When it comes to education, Governor Andrew Cuomo's policies have changed dramatically over the past year. NY1's education reporter Lindsey Christ explains.
Governor Cuomo's State of the State address stretched for an hour and 31 minutes, but less than five minutes were devoted to a topic that dominated his previous annual addresses: education.
"Last year we made dramatic changes," he said.
What actually happened is that the governor reversed course after parents and teachers revolted against many of his policies, in particular his proposal last year for state standardized tests to count for up to half of a teacher's annual evaluation score.
"I understand there's going to be political problems for people on both sides of the aisle, and they will be besieged by lobbyists, and I understand the political consequence of what I'm asking you to do in making these reforms," the governor said in 2015.
The teachers' union lobbyists were not the only ones who were upset. More than 200,000 parents refused to let their children take the high stakes state tests. Now Cuomo says test scores shouldn't count at all toward teachers' evaluations, at least for the next few years.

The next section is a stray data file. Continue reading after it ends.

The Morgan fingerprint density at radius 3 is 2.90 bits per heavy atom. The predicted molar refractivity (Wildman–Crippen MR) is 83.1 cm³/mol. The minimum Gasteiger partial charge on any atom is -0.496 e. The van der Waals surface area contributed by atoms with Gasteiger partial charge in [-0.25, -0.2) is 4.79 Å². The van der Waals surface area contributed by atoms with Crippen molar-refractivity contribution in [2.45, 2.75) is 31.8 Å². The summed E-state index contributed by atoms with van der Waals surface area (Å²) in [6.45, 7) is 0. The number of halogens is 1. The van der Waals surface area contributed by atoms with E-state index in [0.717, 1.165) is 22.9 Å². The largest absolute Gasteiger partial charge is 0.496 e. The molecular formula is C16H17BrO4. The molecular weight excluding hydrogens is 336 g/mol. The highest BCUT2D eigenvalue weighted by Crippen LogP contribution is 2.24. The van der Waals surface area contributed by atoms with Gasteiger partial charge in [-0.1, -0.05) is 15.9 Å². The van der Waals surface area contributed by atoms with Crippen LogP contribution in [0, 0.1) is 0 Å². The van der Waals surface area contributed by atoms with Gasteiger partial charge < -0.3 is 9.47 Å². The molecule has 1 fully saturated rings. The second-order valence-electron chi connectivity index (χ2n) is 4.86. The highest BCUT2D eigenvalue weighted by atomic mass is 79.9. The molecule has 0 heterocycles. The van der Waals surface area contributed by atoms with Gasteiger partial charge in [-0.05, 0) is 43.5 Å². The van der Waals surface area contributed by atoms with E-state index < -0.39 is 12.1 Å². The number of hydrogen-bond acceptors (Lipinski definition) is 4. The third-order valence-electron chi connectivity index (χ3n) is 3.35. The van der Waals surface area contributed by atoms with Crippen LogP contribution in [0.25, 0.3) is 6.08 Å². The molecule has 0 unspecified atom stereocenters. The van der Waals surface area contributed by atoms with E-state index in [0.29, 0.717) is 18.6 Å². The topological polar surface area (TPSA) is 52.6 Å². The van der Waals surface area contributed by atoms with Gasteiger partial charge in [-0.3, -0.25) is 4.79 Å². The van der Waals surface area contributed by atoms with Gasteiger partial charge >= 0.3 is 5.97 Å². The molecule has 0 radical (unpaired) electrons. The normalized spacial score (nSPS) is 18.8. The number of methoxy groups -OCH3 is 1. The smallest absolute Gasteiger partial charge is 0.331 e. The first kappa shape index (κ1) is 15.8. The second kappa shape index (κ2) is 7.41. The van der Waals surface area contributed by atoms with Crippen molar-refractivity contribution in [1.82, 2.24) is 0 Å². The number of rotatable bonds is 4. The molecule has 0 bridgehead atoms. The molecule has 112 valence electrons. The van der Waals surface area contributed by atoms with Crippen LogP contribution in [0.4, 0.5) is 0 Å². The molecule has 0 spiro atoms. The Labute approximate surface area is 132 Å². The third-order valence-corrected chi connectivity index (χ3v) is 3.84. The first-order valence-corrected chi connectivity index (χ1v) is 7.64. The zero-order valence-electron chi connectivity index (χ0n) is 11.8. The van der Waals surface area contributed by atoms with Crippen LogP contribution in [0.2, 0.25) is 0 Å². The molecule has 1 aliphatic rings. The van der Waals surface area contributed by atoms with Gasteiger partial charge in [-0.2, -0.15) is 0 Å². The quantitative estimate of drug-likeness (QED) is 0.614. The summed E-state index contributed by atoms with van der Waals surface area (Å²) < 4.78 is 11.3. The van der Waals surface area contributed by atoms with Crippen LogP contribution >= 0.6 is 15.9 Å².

"We saw that parents were losing faith in the system. Roughly 20 percent of our students opted out of exams and in some districts as high as 90 percent opted out," Cuomo said. "Simply put, the education system fails without parental trust."
Even though he was a driving force behind testing policies, the governor appeared to distance himself from the proposal by blaming the State Education Department (SED), which he doesn't control.
"We urge SED to do it right this time," he said.
And it wasn't just parents that Cuomo extended an olive branch to; he proposed a $200 tax credit for teachers who pay for classroom materials out of their own pockets:
"I'm really more pleased to see the shift in the conversation," said Karen E. Magee, the president of the state teachers' union.
Cuomo's most substantial education proposal this year is to spend $100 million to turn struggling schools into community schools with health clinics and services for parents, an idea that the teachers' union has pushed for years and one his rival Mayor Bill de Blasio has already embraced here in the city.